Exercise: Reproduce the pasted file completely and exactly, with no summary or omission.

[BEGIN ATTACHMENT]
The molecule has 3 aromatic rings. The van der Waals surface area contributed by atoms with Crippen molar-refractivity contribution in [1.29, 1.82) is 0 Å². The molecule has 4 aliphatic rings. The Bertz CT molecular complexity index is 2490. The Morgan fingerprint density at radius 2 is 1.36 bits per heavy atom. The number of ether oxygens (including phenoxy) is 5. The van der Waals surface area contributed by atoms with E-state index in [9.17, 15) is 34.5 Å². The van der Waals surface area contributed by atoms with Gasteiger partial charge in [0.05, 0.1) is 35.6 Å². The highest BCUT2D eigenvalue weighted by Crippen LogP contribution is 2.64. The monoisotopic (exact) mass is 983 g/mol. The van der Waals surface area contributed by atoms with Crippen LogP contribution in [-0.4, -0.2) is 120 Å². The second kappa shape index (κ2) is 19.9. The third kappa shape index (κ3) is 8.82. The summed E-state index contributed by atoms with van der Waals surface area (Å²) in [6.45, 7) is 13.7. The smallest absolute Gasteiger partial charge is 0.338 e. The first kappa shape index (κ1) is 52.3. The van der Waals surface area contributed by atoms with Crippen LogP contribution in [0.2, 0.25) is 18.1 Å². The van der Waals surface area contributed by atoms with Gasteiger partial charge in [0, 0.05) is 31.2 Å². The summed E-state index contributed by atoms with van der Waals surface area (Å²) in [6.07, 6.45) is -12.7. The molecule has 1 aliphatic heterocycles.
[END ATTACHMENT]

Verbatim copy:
The molecule has 3 aromatic rings. The van der Waals surface area contributed by atoms with Crippen molar-refractivity contribution in [1.29, 1.82) is 0 Å². The molecule has 4 aliphatic rings. The Bertz CT molecular complexity index is 2490. The Morgan fingerprint density at radius 2 is 1.36 bits per heavy atom. The number of ether oxygens (including phenoxy) is 5. The van der Waals surface area contributed by atoms with E-state index in [9.17, 15) is 34.5 Å². The van der Waals surface area contributed by atoms with Gasteiger partial charge in [0.05, 0.1) is 35.6 Å². The highest BCUT2D eigenvalue weighted by Crippen LogP contribution is 2.64. The monoisotopic (exact) mass is 983 g/mol. The van der Waals surface area contributed by atoms with Crippen LogP contribution in [-0.4, -0.2) is 120 Å². The second kappa shape index (κ2) is 19.9. The third kappa shape index (κ3) is 8.82. The summed E-state index contributed by atoms with van der Waals surface area (Å²) in [6.45, 7) is 13.7. The smallest absolute Gasteiger partial charge is 0.338 e. The first kappa shape index (κ1) is 52.3. The van der Waals surface area contributed by atoms with Crippen LogP contribution in [0.2, 0.25) is 18.1 Å². The van der Waals surface area contributed by atoms with Gasteiger partial charge in [0, 0.05) is 31.2 Å². The summed E-state index contributed by atoms with van der Waals surface area (Å²) in [6.07, 6.45) is -12.7. The molecule has 1 aliphatic heterocycles.